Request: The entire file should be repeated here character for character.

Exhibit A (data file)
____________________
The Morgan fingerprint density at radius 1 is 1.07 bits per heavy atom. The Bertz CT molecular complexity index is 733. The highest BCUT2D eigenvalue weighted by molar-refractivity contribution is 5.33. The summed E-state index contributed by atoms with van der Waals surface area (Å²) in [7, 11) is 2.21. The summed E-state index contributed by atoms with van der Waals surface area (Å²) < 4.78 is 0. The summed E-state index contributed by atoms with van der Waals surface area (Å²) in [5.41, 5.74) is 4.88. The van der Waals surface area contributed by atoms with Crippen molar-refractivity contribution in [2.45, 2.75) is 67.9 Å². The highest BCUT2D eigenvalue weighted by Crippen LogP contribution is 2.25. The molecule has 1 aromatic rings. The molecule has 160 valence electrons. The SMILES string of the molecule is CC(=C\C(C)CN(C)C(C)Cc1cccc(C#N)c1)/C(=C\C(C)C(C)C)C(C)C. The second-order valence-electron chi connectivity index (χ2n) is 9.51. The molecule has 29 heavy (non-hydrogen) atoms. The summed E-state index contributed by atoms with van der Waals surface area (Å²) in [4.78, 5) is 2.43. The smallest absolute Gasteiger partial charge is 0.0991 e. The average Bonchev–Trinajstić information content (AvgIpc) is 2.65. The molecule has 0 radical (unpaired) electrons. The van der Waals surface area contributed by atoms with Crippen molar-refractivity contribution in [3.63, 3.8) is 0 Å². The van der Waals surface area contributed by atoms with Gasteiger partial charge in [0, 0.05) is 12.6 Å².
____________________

The Morgan fingerprint density at radius 1 is 1.07 bits per heavy atom. The Bertz CT molecular complexity index is 733. The highest BCUT2D eigenvalue weighted by molar-refractivity contribution is 5.33. The summed E-state index contributed by atoms with van der Waals surface area (Å²) in [7, 11) is 2.21. The summed E-state index contributed by atoms with van der Waals surface area (Å²) < 4.78 is 0. The summed E-state index contributed by atoms with van der Waals surface area (Å²) in [5.41, 5.74) is 4.88. The van der Waals surface area contributed by atoms with Crippen molar-refractivity contribution in [2.45, 2.75) is 67.9 Å². The highest BCUT2D eigenvalue weighted by Crippen LogP contribution is 2.25. The molecule has 1 aromatic rings. The molecule has 160 valence electrons. The SMILES string of the molecule is CC(=C\C(C)CN(C)C(C)Cc1cccc(C#N)c1)/C(=C\C(C)C(C)C)C(C)C. The second-order valence-electron chi connectivity index (χ2n) is 9.51. The molecule has 29 heavy (non-hydrogen) atoms. The summed E-state index contributed by atoms with van der Waals surface area (Å²) in [4.78, 5) is 2.43. The smallest absolute Gasteiger partial charge is 0.0991 e. The average Bonchev–Trinajstić information content (AvgIpc) is 2.65. The molecule has 0 radical (unpaired) electrons. The van der Waals surface area contributed by atoms with Crippen molar-refractivity contribution in [3.63, 3.8) is 0 Å². The van der Waals surface area contributed by atoms with Gasteiger partial charge in [0, 0.05) is 12.6 Å².